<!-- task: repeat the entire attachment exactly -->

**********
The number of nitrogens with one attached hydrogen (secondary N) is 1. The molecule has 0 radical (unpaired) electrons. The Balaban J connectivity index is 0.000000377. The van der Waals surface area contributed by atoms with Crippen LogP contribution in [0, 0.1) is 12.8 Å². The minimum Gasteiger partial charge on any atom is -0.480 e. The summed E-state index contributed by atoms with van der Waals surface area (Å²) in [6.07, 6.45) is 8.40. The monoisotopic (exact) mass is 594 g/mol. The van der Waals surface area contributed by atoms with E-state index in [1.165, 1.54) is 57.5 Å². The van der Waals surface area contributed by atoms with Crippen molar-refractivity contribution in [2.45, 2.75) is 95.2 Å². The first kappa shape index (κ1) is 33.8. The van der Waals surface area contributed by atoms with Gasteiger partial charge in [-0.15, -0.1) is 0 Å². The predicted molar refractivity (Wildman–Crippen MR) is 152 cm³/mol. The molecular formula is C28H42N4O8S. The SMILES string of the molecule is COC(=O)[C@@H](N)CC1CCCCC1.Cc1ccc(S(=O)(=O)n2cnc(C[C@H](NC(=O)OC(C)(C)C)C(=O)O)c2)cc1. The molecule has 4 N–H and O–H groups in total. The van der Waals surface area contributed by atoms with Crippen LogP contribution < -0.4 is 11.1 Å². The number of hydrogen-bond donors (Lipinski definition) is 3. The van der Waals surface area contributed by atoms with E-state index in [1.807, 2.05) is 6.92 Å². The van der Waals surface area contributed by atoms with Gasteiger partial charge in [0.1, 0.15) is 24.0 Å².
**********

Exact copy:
The number of nitrogens with one attached hydrogen (secondary N) is 1. The molecule has 0 radical (unpaired) electrons. The Balaban J connectivity index is 0.000000377. The van der Waals surface area contributed by atoms with Crippen LogP contribution in [0, 0.1) is 12.8 Å². The minimum Gasteiger partial charge on any atom is -0.480 e. The summed E-state index contributed by atoms with van der Waals surface area (Å²) in [6.07, 6.45) is 8.40. The monoisotopic (exact) mass is 594 g/mol. The van der Waals surface area contributed by atoms with E-state index in [1.165, 1.54) is 57.5 Å². The van der Waals surface area contributed by atoms with Crippen molar-refractivity contribution in [2.45, 2.75) is 95.2 Å². The first kappa shape index (κ1) is 33.8. The van der Waals surface area contributed by atoms with Gasteiger partial charge in [-0.15, -0.1) is 0 Å². The predicted molar refractivity (Wildman–Crippen MR) is 152 cm³/mol. The molecular formula is C28H42N4O8S. The SMILES string of the molecule is COC(=O)[C@@H](N)CC1CCCCC1.Cc1ccc(S(=O)(=O)n2cnc(C[C@H](NC(=O)OC(C)(C)C)C(=O)O)c2)cc1. The molecule has 4 N–H and O–H groups in total. The van der Waals surface area contributed by atoms with Crippen LogP contribution < -0.4 is 11.1 Å². The number of hydrogen-bond donors (Lipinski definition) is 3. The van der Waals surface area contributed by atoms with E-state index in [1.807, 2.05) is 6.92 Å². The van der Waals surface area contributed by atoms with Gasteiger partial charge in [0.1, 0.15) is 24.0 Å².